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4) Ggantija Temples, Malta: "Maltese Pre-historic Temples Coin Series": (Part I): First coin in the Series issued in 2016
Mnajdra was built around the fourth millennium BC with coralline limestone being used in its construction, which is much harder than the soft globigerina limestone used in the construction of Hagar Qim.
More than a thousand years before the ancient Egyptians built the Great Pyramid at Giza, the Neolithic inhabitants of Malta laid the stones of the Mnajdra Prehistoric Temples, making them perhaps the world's earliest free-standing structures still extant.
The main structural systems used in the temples are corbelling with smaller stones and post and lintel construction using large slabs of limestone.
The clover-leaf construction design/plan is more regular than that seen in in the Hagar Qim Temples and is reminiscent of the earlier complex at Ggantija.
The pre-historic structure/ruins of Mnajdra are grouped into three sanctuaries, each composed of several conjoined buildings arranged in the shape of a figure eight. One of the three Temple Complexes faces East and functions as a Solar Observatory.
On the Spring and Autumnal Equinoxes, the sun shines through the series of nested chambers to illuminate the altar. It is believed that the original inhabitants of Malta during the Neolithic Age were mariners.
The site was first excavated in 1940 and is much researched for its astronomical alignments.
The Temple Complex consists of three conjoined but not connected temples - the Upper, Middle and Lower.
Remains to the North-east and South of these buildings indicate that these structures are only the best preserved of a much larger complex.
The Upper Temple is the oldest structure in the Mnajdra Complex and dates back to the Ggantija phase (3600-3200 BC). It is a three-apsed building, the central apse opening blocked by a low screen wall. The pillar-stones were decorated with pit-marks drilled in horizontal rows on the inner surface.
The Middle Temple , (or the South Temple), was built in the late Tarxien phase (3150-2500 BC). The South Temple has its entrance set in a concave monumental façade and leads to two rooms or apses.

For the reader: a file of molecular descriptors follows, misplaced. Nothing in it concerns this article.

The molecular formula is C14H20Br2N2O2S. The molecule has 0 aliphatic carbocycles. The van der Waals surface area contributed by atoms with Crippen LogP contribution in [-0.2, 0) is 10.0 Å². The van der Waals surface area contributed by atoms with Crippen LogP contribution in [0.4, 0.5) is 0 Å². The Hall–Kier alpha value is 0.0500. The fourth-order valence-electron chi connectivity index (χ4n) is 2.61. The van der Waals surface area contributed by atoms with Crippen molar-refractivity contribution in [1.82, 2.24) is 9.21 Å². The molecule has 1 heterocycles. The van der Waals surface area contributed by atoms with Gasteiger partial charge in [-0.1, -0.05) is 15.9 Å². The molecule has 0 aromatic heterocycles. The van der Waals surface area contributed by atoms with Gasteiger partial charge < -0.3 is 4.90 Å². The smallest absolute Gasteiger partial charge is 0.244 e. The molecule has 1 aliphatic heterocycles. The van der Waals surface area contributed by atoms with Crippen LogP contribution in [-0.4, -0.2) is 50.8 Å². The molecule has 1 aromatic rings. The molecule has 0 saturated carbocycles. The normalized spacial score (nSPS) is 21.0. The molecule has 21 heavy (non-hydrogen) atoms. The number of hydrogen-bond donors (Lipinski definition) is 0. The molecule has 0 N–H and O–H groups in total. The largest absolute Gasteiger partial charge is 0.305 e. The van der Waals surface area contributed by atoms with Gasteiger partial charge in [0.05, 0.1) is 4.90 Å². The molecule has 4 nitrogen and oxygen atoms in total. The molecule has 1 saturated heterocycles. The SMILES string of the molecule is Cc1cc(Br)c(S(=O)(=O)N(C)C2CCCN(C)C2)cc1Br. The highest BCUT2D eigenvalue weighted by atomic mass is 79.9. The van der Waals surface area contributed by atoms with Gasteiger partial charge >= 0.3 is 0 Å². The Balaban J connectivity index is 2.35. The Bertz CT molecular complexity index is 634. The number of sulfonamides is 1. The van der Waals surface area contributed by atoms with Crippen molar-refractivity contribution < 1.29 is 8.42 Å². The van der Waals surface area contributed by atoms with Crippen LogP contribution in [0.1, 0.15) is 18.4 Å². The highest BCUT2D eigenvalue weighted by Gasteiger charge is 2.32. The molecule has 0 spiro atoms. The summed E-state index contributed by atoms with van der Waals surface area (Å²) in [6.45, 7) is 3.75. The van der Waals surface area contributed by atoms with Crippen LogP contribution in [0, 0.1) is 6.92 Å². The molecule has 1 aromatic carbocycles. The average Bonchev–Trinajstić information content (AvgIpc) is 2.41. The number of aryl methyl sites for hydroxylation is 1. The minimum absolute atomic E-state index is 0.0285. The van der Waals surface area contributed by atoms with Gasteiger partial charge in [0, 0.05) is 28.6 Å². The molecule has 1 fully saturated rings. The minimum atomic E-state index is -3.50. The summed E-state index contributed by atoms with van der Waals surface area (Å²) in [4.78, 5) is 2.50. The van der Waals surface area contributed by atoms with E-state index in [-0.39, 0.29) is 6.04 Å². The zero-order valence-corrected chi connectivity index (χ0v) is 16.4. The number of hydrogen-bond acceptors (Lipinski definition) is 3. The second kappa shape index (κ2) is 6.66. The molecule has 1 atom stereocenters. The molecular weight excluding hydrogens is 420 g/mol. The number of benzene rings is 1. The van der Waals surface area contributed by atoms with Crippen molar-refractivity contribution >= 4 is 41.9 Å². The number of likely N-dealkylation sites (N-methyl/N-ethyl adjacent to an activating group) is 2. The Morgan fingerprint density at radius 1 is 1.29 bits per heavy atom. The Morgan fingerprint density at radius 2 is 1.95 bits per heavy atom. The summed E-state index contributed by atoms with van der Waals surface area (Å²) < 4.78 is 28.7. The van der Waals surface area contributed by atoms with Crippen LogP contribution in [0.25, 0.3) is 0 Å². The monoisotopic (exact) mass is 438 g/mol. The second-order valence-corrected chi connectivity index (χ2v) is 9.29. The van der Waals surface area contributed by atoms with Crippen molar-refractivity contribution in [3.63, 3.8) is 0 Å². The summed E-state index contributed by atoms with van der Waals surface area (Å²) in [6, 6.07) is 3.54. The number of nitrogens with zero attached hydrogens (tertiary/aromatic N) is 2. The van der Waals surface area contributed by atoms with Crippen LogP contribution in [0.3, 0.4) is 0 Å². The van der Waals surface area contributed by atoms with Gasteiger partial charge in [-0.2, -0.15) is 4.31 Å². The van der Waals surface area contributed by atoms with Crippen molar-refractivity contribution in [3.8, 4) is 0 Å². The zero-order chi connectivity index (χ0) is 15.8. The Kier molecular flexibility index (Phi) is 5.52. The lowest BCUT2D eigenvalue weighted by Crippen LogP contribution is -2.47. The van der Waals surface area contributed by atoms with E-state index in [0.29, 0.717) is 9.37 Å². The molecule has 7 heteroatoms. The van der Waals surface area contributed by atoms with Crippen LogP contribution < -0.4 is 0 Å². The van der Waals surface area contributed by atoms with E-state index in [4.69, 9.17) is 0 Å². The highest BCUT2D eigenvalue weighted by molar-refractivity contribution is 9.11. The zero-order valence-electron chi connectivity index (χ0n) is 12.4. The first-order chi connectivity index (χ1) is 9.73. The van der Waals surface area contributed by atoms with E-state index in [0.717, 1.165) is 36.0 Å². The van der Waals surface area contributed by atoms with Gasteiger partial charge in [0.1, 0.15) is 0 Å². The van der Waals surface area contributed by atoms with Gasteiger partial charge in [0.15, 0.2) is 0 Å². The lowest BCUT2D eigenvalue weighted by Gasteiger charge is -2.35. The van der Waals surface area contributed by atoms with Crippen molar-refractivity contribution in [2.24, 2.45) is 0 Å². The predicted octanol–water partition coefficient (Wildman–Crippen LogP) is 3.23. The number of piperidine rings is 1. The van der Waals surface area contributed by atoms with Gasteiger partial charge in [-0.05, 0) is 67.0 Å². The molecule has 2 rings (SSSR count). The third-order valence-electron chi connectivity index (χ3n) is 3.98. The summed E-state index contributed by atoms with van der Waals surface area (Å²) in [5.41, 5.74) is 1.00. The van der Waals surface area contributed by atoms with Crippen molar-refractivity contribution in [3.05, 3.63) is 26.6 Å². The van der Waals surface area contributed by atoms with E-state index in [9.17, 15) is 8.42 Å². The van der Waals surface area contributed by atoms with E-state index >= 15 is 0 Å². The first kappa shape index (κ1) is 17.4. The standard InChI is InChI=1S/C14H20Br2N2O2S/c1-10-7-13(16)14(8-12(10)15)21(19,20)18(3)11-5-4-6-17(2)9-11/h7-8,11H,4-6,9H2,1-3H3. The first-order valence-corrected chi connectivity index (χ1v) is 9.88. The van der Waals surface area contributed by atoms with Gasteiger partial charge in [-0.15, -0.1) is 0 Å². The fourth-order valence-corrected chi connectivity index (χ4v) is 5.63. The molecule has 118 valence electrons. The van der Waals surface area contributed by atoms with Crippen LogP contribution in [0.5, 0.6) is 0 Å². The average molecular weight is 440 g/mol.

The main central doorway of the temple was formed by a hole cut into a large piece of limestone set upright, a type of construction typical of other megalithic doorways in Malta. Opposite the main entrance is the doorway to the second set of apses flanked by two large blocks decorated with small drilled holes.
This doorway and the decorated blocks mark the position of the rising sun on the first day of spring and autumn (Equinoxes) and the first day of summer and winter (the Solstices) and the sun's rays pass through a series of nested chambers to illuminate the central altar.
A beam of sunlight passes through the doorway of the Temple on an Eqiuinox/Solstice
On Equinoxes and Solstices sunlight illuminates the edges of the megaliths to the left and right of this doorway.
This temple has a vaulted ceiling, of which only the base remains now on top of the walls. It is formed of slabs topped by horizontal courses.
The Lowest Temple, (or the Central Temple) built in the early Tarxien phase, is the most impressive and the best example of Maltese megalithic architecture and is inserted between the other two. It has a large forecourt containing stone benches, an entrance passage covered by horizontal slabs, one of which has survived to the present day and the remains of a domed roof. The temple is decorated with spiral carvings and indentations and pierced by windows, some looking into smaller rooms and one onto an arrangement of stones.
Uses as an astronomical Observatory and Solar Year Calender:
This site apart being used as an Astronomical Observatory was also used as a Solar Year Calendar. The design, based on the Principle of the Camera Obscura, was the result of long evolution from the earliest archaic design, such as the small unit at the site. The image of the sunrise was translated mathematically into a linear passage of days.
In the archaic design, this was done in the central apse which converted sinusoidal movements of the image of the sunrise on the horizon into a linear progression.
In the evolved design, the solstice stone translated sinusoidal movement into linear directly and more accurately.
Amazingly, besides calendric information, the later design was enabled to forecasting of the solstice date and hour with great accuracy.
Several artefacts found on the site allude to ceremonial objects being found at the temple, viz.' sacrificial flint knives and rope holes used to tie the animals chosen for sacrifices to the elements which brought prosperity to the Island, as is evidenced by various animal bones found.
Other artefacts suggest that these temples were used primarily for religious purposes, apart from their astrological purposes.
Large images and statues of a female mother goddess at several Maltese Neolithic Sites/Complexes suggest the primary worship of a fertility goddess.
On 21.06.2018 the Central Bank of Malta has issued a new Euro Coin Set dated "2018" in a "Brilliant Uncirculated" (BU) version. The set consists of eight Maltese Euro Coins, as well as, a 2 Euro coin depicting the pre-historic Temples of Mnajdra, the third coin in the series titled "Maltese Pre-historic Temples Coin Series".